scratching the surface of DNS

DNS stands for Domain Name Server (or System). It provides a "directory" like service to map a domain name to a IP host. The setup and configuration of DNS is critical since it can make a website "invisible" on the internet if not done correctly. Understand the basic stuff can make this process a lot easier.

First, some terminologies and tools that can check for DNS setting

DNS uses has different record types to define a domain. The most used one are as follows:

A - stores the host ip address CNAME - alias record, for example, www.phinesolutions.com is the alias for phinesolutions.com

MX - mail exchange record which tells mail server how to route emails.

CNAME – Canoical name: Used to assign aliases to existing A records, for example, a domain.com can have other alias such as www.domain.com, ftp.domain.com…etc.

Once the basic meanings are clear, you shouldn't have too much trouble to read the report from www.dnsreport.com , where you can spot the DNS problems with your server and make changes.

If you have access to a *nix system, the "dig" command can be very helpful too:

dig www.phinesolutions.com tells me the A record for the domain.

dig phinesolutions.com mx tells me the MX record.

Notice we lose the "www" part because we really need to check the domain name without it. People use email address like email[at]phinesolutions.com, instead of email[at]www.phinesolutions.com.

dig is a powerful command and you can certainly dig out a lot more information than above. A look at dig man page should make a nice guide on this.

 

Next, is an example of using BIND to run a DNS service.

BIND – Berkeley Internet Name Domain

BIND is an implementation of DNS protocols. It includes a set of components that are necessary to run and maintain a DNS server. The BIND package is installed on the vast majority of the DNS server machines on the internet.

Named

Named it part of the BIND package and will run as a Daemon process to handle the DNS requests.

/etc/named.conf

This file serves as a name server configuration file. It provides the settings for named to run. Most of the settings do not need to be changed. But to add a domain name to a name server, a "zone" setting has to be added into this file, like the one below:

zone "phinesolutions.com" { type master; file "/var/named/phinesolutions.com.db"; };

This basically tells named that it should handle the request for domain name "phinesolutions.com" and the zone file for this domain is /var/named/phinesolutions.com.db.

A "zone" is not necessarily mapped to a domain name, it can also be mapped to a sub-domain name like "my.phinesolutons.com".

zone file

A zone file, for example "/var/named/phinesolutions.com.db" in the above example, tells the DNS server HOW to keep this zone record. For example, how often should the server updates other DNS servers about the whereabout (IP) of this domain. Here is what is looks like:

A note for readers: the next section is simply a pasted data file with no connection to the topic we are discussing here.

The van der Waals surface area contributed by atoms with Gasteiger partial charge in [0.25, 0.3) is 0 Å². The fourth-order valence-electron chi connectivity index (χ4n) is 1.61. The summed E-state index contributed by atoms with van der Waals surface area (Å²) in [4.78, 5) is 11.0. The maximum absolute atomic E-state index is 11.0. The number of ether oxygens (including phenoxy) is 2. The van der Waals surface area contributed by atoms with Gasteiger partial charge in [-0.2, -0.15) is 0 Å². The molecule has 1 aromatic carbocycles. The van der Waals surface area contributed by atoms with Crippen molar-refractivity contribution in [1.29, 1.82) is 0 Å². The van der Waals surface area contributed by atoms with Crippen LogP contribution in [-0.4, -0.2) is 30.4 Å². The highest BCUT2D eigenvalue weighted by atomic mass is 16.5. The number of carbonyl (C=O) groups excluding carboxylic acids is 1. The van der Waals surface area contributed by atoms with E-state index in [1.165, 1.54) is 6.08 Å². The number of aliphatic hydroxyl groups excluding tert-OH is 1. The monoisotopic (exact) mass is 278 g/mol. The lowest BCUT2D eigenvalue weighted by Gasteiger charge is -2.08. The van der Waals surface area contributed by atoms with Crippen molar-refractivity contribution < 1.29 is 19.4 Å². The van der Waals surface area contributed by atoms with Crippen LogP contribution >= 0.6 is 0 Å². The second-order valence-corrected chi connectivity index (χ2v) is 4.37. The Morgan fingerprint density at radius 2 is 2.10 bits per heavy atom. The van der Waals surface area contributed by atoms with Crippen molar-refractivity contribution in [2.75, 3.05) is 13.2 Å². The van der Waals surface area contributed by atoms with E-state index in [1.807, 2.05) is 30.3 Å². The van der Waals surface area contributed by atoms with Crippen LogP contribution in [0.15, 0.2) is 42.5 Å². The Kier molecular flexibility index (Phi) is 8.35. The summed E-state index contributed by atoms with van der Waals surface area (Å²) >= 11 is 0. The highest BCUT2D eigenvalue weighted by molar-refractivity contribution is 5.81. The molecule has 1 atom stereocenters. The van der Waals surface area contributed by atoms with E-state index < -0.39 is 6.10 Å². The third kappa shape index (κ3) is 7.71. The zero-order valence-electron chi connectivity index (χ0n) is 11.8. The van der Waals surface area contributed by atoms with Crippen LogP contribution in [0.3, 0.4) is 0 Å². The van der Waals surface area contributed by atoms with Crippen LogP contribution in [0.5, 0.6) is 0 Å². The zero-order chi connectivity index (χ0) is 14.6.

zone file example

To understand this, we need some explanation:

  1. Throughout the file, there are numbers like 14400 and 86400, they are the Time To Live (TTL) value. It defines the length of time, in seconds, a particular zone info is valid. As you can see in the beginning of the file, "$TTL 14400" sets the default value. And the individual records have their own and can overwrite.
  2. SOA – Start Of Authority. This specifies the primary name server for this domain name and a set of values that are related to the name server. I am going lazy here, if you need to understand what they are for you can find it from this RedHat documentation.
  3. NS records. Again they define the primary and secondary name servers for this domain. 
  4. A record, like explained in the previous section, shows the IP that this domain is pointing to.
  5. MX record points to the same sever since I have the mail server running on the same server. Multiple MX records indicate the multiple mail servers for the domain. And the number 0 shows the priority of the server.
  6. My CNAME records include www, mail and ftp. So if a user tries to access www.phinesolutions.com, ftp.phinesolutions.com or mail.phinesolutions.com, the name sever knows where to point them to.

Once you have one working zone file in place, it can be used as a template for the others. The zone file has some special format, such as the "." following each domain TLD. They have to be there or it won't work.

With a host management tool such as Cpanel, all these can pretty much configured through a friendly UI without getting down to the dirty work of file editing. However, knowing these simple concepts can help you better understand the process and know where to look into when needed.

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